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My Kind of Town

by Don Chapman

Sunday, September 15, 2002


The Honolulu Soap Co.:
Sunday digest

>> 2002 Wilder

HPD Detective Sherlock Gomes aimed the Glock 9mm in his left hand across the kitchen half-wall toward a darkened doorway that led to a guest bathroom and the master bedroom, splashed water in the kitchen sink with the right. He rattled a plate, trying to make it sound as if Dr. Laurie Tang really was home, and not him. The old feminine domestic duty ruse.

Gomes kept the water running, splashing off a pile of silverware, as he stepped silently on bare feet away from the sink. A man of mental acuity, he was also a man of action and would take the offensive against whoever had broken in. They had to be hiding around that dark corner.

Wiping his hand on the towel wrapped around his waist, Gomes had a brain flash -- the Glock was not the only weapon he carried. With his free hand, he started unwrapping the towel. Back at Leilehua High, he'd learned the hard way as a freshman at Leilehua that a towel could be used as a weapon. He'd just showered after wrestling practice and was toweling off when somebody rat-tailed him from around the corner of his locker and got him in the you-know-wheres. He yelped, grabbed himself, looked around the corner, saw several upperclassmen on the basketball team walking away.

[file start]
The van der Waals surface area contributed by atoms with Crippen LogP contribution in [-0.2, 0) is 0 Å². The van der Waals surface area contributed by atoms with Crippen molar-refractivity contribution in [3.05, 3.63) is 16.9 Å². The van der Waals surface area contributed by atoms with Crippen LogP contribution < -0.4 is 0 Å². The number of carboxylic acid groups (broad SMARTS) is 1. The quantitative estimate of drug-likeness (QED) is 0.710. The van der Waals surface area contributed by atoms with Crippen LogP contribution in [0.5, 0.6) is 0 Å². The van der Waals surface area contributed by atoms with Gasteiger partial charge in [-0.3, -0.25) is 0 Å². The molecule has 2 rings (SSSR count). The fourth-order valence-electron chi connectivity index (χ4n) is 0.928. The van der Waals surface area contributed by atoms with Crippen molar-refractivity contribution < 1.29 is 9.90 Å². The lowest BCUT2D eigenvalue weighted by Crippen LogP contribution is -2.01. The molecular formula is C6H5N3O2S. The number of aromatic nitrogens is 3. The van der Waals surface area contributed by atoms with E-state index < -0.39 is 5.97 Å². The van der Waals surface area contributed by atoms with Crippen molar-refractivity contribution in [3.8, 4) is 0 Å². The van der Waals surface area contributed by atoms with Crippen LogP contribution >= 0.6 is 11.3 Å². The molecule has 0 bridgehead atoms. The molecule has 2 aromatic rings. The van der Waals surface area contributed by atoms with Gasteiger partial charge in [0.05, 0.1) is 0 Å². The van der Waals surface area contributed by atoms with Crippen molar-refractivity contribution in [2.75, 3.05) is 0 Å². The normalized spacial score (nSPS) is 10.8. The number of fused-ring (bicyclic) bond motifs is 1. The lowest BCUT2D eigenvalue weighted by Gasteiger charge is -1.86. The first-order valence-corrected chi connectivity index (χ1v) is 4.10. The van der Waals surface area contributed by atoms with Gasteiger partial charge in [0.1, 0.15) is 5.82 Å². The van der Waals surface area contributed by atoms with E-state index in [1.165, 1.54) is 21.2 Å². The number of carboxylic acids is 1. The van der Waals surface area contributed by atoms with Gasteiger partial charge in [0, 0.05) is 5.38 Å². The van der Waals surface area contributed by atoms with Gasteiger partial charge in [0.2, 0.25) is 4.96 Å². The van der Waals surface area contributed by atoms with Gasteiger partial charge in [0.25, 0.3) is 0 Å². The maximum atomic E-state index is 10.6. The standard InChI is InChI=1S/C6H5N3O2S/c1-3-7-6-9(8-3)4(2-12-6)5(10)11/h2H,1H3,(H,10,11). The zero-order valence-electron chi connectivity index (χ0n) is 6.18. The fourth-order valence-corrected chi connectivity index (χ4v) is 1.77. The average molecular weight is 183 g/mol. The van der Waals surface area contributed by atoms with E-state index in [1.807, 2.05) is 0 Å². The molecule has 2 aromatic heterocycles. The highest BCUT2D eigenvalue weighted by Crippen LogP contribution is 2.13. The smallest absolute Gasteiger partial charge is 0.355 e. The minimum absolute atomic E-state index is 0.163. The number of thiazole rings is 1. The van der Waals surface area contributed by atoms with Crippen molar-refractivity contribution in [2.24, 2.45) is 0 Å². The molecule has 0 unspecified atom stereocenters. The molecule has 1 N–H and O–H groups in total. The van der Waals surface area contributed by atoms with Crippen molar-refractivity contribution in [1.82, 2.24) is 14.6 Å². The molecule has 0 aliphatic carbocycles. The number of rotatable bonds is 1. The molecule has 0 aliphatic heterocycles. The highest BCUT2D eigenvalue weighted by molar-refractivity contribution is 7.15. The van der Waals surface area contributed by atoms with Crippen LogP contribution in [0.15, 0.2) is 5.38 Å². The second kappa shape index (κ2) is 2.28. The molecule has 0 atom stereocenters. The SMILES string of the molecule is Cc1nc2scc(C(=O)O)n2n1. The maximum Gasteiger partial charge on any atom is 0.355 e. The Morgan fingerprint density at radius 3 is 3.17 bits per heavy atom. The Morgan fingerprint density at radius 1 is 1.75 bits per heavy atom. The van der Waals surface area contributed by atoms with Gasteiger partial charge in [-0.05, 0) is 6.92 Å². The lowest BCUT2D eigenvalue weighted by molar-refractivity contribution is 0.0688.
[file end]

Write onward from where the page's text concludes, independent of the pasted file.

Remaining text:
Sherlock vowed to learn that wicked maneuver. And he had. Tightly roll up a damp towel at a slight angle so that one corner angles loosely at the end. With a flick of the wrist flip it out, then snap it back. Gomes could make a little P.E. towel crack like a bullwhip and raise a red welt on bare skin. And this was a 5-foot beach towel. A weapon indeed.

Still pointing the pistol toward the open doorway, Gomes quickly spun the towel tight as a cord. It was damp after his swimming lesson at the pool upstairs, perfect for rat-tailing. Silently he moved out of the kitchen, crept along the wall that led to the darkened doorway, where he guessed the intruder awaited.